What's an Illustrator?

Good question!

Wikipedia says, "An illustrator is an artist who specializes in enhancing writing or elucidating concepts by providing a visual representation that corresponds to the content of the associated text or idea. The illustration may be intended to clarify complicated concepts or objects that are difficult to describe textually, which is the reason illustrations are often found in children's books."

Whew! Still with me? In a nutshell, an illustrator is someone who creates an image that communicates something that words can't do by themselves.

This can include (but not limited to): advertisements, posters, trading cards, children's books, comic strips, comic books, logos, infographics, book covers, magazine covers...the list goes on and on!

Do you have to move to LA or New York to be an Illustrator?

A long time ago, in a galaxy far, far, away...but not anymore!

With a computer and a bit of internet-savvy, an illustrator can work from just about anywhere, even Indiana!

Don't believe me? Here are three illustrators who live right here in the Hoosier state:

JIM DAVIS: creator of Garfield

Quite possibly one of the best known illustrators/cartoonists from Indiana, Jim Davis not only lives in Indiana, he was born here too! Jim was born in Marion, Indiana and grew up on a small farm with (not surprisingly) a ton of cats! When he graduated from high school he attended Ball State University, where he studied art and business. Jim got his start in advertising, and eventually he created one of the most iconic, lasagna-loving felines we all know and love: Garfield.

On June 19, 1978, Garfield started syndication in 41 newspapers. Today it is syndicated in 2,580 newspapers and is read by approximately 300 million readers each day.

PATRICK ZIRCHER: Comic Book Artist

Patrick Zircher (also known as Patch Zircher) lives in Carmel, IN.

Zircher's early career as an illustrator in the genre began with production of several completed works on pen and paper role-playing games as well as early stints with independent comic book publishers.

Following this he would go on to work largely for Marvel Comics on leading titles like Iron Man, Thunderbolts and New Warriors but also did a considerable amount of work for DC, primarily on Nightwing. He continues to work regularly with DC Comics.

Troy Cummings: Children's Book Writer/Illustrator

Troy Cummings is another Hoosier-born artist who continues to live and work right here in Indiana!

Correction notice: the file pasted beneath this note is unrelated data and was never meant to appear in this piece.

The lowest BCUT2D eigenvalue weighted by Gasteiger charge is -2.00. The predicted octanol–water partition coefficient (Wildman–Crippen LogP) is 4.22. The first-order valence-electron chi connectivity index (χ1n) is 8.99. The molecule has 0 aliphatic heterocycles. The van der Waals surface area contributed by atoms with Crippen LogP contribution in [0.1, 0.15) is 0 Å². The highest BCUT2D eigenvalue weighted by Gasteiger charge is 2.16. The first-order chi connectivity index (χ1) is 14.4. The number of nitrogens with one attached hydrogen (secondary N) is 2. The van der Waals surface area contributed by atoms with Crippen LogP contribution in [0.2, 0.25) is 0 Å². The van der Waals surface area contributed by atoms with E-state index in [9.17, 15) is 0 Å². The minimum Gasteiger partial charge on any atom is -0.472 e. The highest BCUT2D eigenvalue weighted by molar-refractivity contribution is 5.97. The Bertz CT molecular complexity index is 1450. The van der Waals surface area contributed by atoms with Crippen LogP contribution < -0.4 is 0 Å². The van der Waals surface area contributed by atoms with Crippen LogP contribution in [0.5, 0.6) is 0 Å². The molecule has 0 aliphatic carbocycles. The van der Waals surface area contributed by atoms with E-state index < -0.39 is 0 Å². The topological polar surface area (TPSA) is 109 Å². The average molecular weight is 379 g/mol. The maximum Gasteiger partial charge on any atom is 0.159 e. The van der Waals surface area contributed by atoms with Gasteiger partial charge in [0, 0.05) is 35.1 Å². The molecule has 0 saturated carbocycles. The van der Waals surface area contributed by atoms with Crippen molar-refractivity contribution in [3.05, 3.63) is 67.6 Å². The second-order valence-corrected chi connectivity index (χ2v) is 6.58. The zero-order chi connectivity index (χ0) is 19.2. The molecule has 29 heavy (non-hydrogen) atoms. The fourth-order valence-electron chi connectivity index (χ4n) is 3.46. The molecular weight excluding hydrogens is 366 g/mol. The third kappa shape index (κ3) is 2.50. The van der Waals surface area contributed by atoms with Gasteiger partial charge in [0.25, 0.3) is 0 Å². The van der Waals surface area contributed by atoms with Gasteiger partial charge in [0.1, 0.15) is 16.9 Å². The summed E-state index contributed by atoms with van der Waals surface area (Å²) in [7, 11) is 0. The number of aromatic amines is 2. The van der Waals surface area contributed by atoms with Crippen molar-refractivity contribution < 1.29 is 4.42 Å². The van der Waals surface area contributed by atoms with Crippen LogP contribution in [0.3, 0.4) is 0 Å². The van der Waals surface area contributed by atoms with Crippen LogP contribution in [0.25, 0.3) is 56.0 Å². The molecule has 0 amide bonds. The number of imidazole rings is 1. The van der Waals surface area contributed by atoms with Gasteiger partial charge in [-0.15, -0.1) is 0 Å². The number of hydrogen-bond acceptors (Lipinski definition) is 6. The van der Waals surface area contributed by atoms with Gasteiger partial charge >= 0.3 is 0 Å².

Troy got his start in graphic design, but now illustrates the popular Notebook of Doom series, as well as other children's books of his own and of other authors.

WOW! But what about you Mr. Vincent?

 Well, one thing you might have noticed about those Hoosier Illustrators we looked at is that they usually started doing ANY illustrations they could before they got to focus on ONE particular thing.

That's where I'm at!

During the day, I am a Creative Director for a marketing company named &Marketing. When I am not creating a company’s brand, building websites, and whatnot, I do what is called "freelance" or "contract" illustration work. I have had a variety of clients over the years, but the most notable would probably be IGN Entertainment: a company that covers news in the world of entertainment and gaming.

When I am not doing either of those things, I write and illustrate my own projects which range from children's books to comic books. One day I hope to focus entirely on children's book writing and illustration, and occasionally creating comics for young readers.

COOL! So...how do I become an Illustrator?

Well, that's a tricky one to answer. I once heard someone describe it this way (when talking about becoming a professional comic artist):

"Breaking into comics is a lot like breaking out of prison. As soon as someone figures out a way to do it, it seems like that way get patched up, then everyone else has to find a different way than the first guy."

There isn't a tried and true way to become a professional illustrator. BUT, that doesn't mean you can't be an illustrator.


Here are the steps:

  1. Get a pencil.

  2. Get paper...LOTS of paper.

  3. DRAW!

That's the universal thing all illustrators have in common; we draw ALL the time, EVERY DAY. If you don't want to draw every day, then illustration might not be the best job for you. If the thought of drawing everyday has you more hyped up than a bag of pixie sticks, then let's look at some basics of drawing.

The ABC's of Drawing: Triangles, Squares, and Circles (among other shapes)

Just like our every word in the English language is a combination of only 27-letters of our alphabet, the same is true of illustrations and shapes. Every drawing you see has a foundation of shapes, and you have to train your eye to see these shapes.

First, let's start with some basic exercises.

Now, let's look at Garfield:

Now let's try this out together by going through a step-by-step tutorial of your choice!